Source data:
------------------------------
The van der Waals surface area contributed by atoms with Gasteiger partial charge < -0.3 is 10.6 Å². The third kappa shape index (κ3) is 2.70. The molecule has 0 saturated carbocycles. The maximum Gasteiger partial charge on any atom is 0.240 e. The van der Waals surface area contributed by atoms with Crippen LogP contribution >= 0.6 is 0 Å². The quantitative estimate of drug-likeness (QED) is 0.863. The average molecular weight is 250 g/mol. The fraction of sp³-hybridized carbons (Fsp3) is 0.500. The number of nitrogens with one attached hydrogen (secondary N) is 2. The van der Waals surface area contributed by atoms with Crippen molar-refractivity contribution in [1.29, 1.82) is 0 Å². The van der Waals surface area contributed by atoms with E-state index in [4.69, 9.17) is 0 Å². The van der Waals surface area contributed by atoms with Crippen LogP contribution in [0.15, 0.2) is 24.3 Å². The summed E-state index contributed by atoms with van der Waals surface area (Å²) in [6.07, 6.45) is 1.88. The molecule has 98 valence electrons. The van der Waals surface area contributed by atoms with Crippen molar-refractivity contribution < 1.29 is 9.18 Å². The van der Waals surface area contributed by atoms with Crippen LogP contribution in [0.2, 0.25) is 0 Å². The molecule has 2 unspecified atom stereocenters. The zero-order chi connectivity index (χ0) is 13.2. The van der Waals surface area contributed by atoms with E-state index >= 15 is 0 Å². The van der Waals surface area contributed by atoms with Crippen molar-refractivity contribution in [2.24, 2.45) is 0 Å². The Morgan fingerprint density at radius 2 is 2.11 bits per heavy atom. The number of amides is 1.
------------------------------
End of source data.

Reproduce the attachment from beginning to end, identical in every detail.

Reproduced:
The van der Waals surface area contributed by atoms with Gasteiger partial charge < -0.3 is 10.6 Å². The third kappa shape index (κ3) is 2.70. The molecule has 0 saturated carbocycles. The maximum Gasteiger partial charge on any atom is 0.240 e. The van der Waals surface area contributed by atoms with Crippen LogP contribution >= 0.6 is 0 Å². The quantitative estimate of drug-likeness (QED) is 0.863. The average molecular weight is 250 g/mol. The fraction of sp³-hybridized carbons (Fsp3) is 0.500. The number of nitrogens with one attached hydrogen (secondary N) is 2. The van der Waals surface area contributed by atoms with Crippen molar-refractivity contribution in [1.29, 1.82) is 0 Å². The van der Waals surface area contributed by atoms with E-state index in [4.69, 9.17) is 0 Å². The van der Waals surface area contributed by atoms with Crippen LogP contribution in [0.15, 0.2) is 24.3 Å². The summed E-state index contributed by atoms with van der Waals surface area (Å²) in [6.07, 6.45) is 1.88. The molecule has 98 valence electrons. The van der Waals surface area contributed by atoms with Crippen molar-refractivity contribution < 1.29 is 9.18 Å². The van der Waals surface area contributed by atoms with Crippen LogP contribution in [0.2, 0.25) is 0 Å². The molecule has 2 unspecified atom stereocenters. The zero-order chi connectivity index (χ0) is 13.2. The van der Waals surface area contributed by atoms with E-state index >= 15 is 0 Å². The van der Waals surface area contributed by atoms with Crippen molar-refractivity contribution in [2.24, 2.45) is 0 Å². The Morgan fingerprint density at radius 2 is 2.11 bits per heavy atom. The number of amides is 1.